Automating the Wall Street Rainmaker
Investment banking skills like negotiation and relationship building aren’t easily replicated, but banks are finding ways technology can help.
Wall Street pours billions of dollars into technology every year, looking for ways to replace many of its money managers, research analysts, and traders with machines. But there’s one job that few believe can be automated—that of the investment banker. Investment bankers weave together complicated mergers and acquisitions, pitch initial public offerings to investors, and serve as confidants and counselors to chief executives. They’re also rainmakers, cultivating relationships that bring in business.
Wall Street executives have said they don’t believe their rainmakers can be replaced by algorithms because of the importance of negotiation, judgment, and relationship building. “There are still going to be people getting on airplanes, going to meet with boards and clients,” says Brian Healy, chief operating officer of Morgan Stanley’s investment bank. “That’s what we do.”
Yet it’s inevitable that much of the job would become automated, says Lawrence Katz, an economics professor at Harvard. That’s because deals require so much routine paperwork for legal and regulatory issues. Adrian Crockett, a former Credit Suisse Group AG banker who now advises finance companies on technology, estimates that automating such tasks would allow investment banks to cut head count by 30 percent. Here are some of the ways technology is changing investment bankers’ jobs.
When LinkedIn Corp. went public in 2011, Morgan Stanley created an app—inspired by the advent of the iPad a year earlier—that made it easier to share information globally in real time with investors. In 2014, Morgan Stanley and JPMorgan Chase & Co. used an app to help keep track of investors interested in the Alibaba Group Holding Ltd. initial public offering. A year later, Goldman Sachs Group Inc. set out to reengineer the IPO business by automating routine tasks such as filling out paperwork and having compliance officers check for conflicts. In 2016 a JPMorgan executive told investors that the bank was using machine learning to better predict the best times for clients to raise money via secondary stock offerings.
Aryeh Bourkoff, previously a senior banker at UBS Group AG who now runs his own investment bank, LionTree LLC, has been working with Nobel laureate and cognitive behavior scientist Daniel Kahneman to develop a process of finding deal ideas to present to clients and eventually match clients with potential buyers or sellers. The program would be a tool for bankers, not a replacement for them.
Goldman Sachs this year unveiled an activism defense app that’s the product of a two-year project. By sifting through historical data, the bank gives clients a proprietary score on how vulnerable they are to raiders and a sense of how their investors view them relative to rivals. The data let investment bankers create presentations in a fraction of the time and allow customers to explore the bank’s data on their own. Separately, Lazard Ltd. has been scouring data to learn how large shareholders behave in corporate struggles. Morgan Stanley has also been using analytics to help bankers advise clients on their vulnerabilities.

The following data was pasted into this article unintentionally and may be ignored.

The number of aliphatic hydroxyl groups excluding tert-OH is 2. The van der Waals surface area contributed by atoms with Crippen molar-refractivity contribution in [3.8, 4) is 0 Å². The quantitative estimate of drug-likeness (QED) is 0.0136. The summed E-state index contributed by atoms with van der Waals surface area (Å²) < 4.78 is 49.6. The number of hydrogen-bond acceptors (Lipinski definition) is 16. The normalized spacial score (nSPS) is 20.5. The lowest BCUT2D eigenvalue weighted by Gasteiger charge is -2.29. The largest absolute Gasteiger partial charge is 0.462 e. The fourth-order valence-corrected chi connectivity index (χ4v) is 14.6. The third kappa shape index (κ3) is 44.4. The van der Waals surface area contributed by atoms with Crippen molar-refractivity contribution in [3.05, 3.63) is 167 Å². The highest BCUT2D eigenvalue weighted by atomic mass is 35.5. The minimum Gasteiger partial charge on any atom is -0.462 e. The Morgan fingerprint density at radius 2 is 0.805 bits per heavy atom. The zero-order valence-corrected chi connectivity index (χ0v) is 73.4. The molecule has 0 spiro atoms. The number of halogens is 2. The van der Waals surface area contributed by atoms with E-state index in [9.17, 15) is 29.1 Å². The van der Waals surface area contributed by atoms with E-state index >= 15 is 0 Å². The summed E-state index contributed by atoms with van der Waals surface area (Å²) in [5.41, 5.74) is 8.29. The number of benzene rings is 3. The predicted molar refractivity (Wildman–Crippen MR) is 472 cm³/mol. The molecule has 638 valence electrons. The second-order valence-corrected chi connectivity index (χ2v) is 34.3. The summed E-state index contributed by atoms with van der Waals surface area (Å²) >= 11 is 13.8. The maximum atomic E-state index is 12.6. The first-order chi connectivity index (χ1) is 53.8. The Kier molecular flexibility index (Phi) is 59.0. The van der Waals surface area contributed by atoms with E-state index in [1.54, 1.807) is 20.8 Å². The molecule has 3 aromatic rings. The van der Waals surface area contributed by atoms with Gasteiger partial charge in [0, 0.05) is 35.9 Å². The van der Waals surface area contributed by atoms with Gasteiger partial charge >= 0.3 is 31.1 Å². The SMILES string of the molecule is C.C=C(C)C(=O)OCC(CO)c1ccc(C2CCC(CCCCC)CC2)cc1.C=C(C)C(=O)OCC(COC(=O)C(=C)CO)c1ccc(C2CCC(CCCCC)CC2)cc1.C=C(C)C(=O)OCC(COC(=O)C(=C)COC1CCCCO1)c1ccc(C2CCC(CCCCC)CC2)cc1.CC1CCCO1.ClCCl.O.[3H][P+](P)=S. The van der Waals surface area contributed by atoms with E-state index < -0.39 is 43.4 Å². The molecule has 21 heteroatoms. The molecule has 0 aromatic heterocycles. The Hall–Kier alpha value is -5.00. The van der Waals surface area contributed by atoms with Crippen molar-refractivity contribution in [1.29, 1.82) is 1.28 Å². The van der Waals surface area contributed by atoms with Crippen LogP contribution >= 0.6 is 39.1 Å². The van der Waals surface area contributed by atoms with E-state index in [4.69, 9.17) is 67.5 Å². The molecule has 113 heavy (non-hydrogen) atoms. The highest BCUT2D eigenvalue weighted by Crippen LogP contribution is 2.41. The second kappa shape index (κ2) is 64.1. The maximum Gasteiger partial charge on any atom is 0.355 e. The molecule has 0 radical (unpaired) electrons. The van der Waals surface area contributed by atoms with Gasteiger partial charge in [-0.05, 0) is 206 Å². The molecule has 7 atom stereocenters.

Investment banks including Harris Williams & Co. and William Blair & Co. that work with so-called middle-market companies are sometimes enlisted to help their clients find a buyer. They’ve been collecting data on thousands of private equity firms and other potential buyers and are trying to find ways to use predictive analytics to identify likely bidders. They also crunch data such as buyers’ histories to see how effective they are at closing deals. BankerBay Technologies Pte. describes itself as “the world’s first deal origination platform to use a complex algorithmic approach” to match buyers and sellers of midsize companies. BankerBay Chief Executive Officer Romesh Jayawickrama says large banks have begun to hire his firm because it automates tasks that would otherwise take large teams of bankers to perform, making smaller transactions uneconomical. “We help facilitate a process that would have taken 100 bankers to do,” he says.
To help private equity firms identify suitable targets, UBS screens thousands of publicly traded companies to find ones that aren’t in highly cyclical businesses and have stable cash flows and relatively low valuations. The bank applies “what if” scenarios to see how a target’s cash flows would be affected if the company took on a lot of debt, as typically occurs in buyouts. What used to take junior bankers days and weeks to compile can now be quickly run through algorithms and code.
In a similar effort, Goldman Sachs has built a data set of every deal valued at $1 billion or more dating to 2008, compiling a wide range of metrics such as leverage, how a stock price may react if bankers change the mix of stock-and-cash acquisition offers, and synergies, which are the cost savings or increased revenue a client says a deal could create. Ultimately, the findings help CEOs present takeover ideas to their boards with greater confidence and also allow them to more clearly communicate the rationale for a major takeover to investors.
JPMorgan has a similar database of all of its deals and has also built a “corporate finance dashboard” so its clients have access to some of the bank’s data on demand.